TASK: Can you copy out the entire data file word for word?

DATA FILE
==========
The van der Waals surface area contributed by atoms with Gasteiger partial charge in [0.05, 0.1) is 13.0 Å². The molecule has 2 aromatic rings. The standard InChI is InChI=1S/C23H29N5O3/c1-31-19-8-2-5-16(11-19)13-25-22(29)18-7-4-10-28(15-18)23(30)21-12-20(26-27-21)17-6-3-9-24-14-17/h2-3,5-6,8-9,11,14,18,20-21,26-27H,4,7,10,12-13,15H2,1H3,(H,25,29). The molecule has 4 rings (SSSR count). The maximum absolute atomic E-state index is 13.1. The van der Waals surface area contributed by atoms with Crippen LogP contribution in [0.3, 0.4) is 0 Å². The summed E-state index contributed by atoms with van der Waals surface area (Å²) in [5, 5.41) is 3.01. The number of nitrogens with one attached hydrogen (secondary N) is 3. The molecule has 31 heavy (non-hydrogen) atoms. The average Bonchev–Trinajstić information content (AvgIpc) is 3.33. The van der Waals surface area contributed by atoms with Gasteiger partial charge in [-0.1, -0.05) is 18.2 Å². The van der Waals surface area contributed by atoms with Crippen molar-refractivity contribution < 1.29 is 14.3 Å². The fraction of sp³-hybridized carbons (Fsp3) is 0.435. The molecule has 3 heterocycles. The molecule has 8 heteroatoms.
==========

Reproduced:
The van der Waals surface area contributed by atoms with Gasteiger partial charge in [0.05, 0.1) is 13.0 Å². The molecule has 2 aromatic rings. The standard InChI is InChI=1S/C23H29N5O3/c1-31-19-8-2-5-16(11-19)13-25-22(29)18-7-4-10-28(15-18)23(30)21-12-20(26-27-21)17-6-3-9-24-14-17/h2-3,5-6,8-9,11,14,18,20-21,26-27H,4,7,10,12-13,15H2,1H3,(H,25,29). The molecule has 4 rings (SSSR count). The maximum absolute atomic E-state index is 13.1. The van der Waals surface area contributed by atoms with Crippen LogP contribution in [0.3, 0.4) is 0 Å². The summed E-state index contributed by atoms with van der Waals surface area (Å²) in [5, 5.41) is 3.01. The number of nitrogens with one attached hydrogen (secondary N) is 3. The molecule has 31 heavy (non-hydrogen) atoms. The average Bonchev–Trinajstić information content (AvgIpc) is 3.33. The van der Waals surface area contributed by atoms with Gasteiger partial charge in [-0.1, -0.05) is 18.2 Å². The van der Waals surface area contributed by atoms with Crippen molar-refractivity contribution < 1.29 is 14.3 Å². The fraction of sp³-hybridized carbons (Fsp3) is 0.435. The molecule has 3 heterocycles. The molecule has 8 heteroatoms.